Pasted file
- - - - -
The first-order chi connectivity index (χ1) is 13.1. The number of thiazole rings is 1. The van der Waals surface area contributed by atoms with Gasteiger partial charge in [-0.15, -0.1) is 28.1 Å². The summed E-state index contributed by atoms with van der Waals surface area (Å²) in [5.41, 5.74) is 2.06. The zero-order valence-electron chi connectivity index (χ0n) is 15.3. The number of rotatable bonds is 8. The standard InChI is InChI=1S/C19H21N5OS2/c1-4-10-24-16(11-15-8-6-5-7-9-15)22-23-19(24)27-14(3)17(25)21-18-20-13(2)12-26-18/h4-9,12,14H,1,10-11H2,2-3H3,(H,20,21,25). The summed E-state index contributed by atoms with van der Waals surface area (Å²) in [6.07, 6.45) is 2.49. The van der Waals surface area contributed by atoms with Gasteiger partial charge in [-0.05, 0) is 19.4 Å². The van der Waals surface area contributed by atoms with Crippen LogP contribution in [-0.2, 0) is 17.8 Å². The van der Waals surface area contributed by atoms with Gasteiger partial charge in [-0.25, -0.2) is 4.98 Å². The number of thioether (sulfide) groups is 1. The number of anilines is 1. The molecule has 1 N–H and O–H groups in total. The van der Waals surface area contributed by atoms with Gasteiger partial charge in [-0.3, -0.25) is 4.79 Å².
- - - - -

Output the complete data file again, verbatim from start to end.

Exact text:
The first-order chi connectivity index (χ1) is 13.1. The number of thiazole rings is 1. The van der Waals surface area contributed by atoms with Gasteiger partial charge in [-0.15, -0.1) is 28.1 Å². The summed E-state index contributed by atoms with van der Waals surface area (Å²) in [5.41, 5.74) is 2.06. The zero-order valence-electron chi connectivity index (χ0n) is 15.3. The number of rotatable bonds is 8. The standard InChI is InChI=1S/C19H21N5OS2/c1-4-10-24-16(11-15-8-6-5-7-9-15)22-23-19(24)27-14(3)17(25)21-18-20-13(2)12-26-18/h4-9,12,14H,1,10-11H2,2-3H3,(H,20,21,25). The summed E-state index contributed by atoms with van der Waals surface area (Å²) in [6.07, 6.45) is 2.49. The van der Waals surface area contributed by atoms with Gasteiger partial charge in [-0.05, 0) is 19.4 Å². The van der Waals surface area contributed by atoms with Crippen LogP contribution in [-0.2, 0) is 17.8 Å². The van der Waals surface area contributed by atoms with Gasteiger partial charge in [-0.25, -0.2) is 4.98 Å². The number of thioether (sulfide) groups is 1. The number of anilines is 1. The molecule has 1 N–H and O–H groups in total. The van der Waals surface area contributed by atoms with Gasteiger partial charge in [-0.3, -0.25) is 4.79 Å².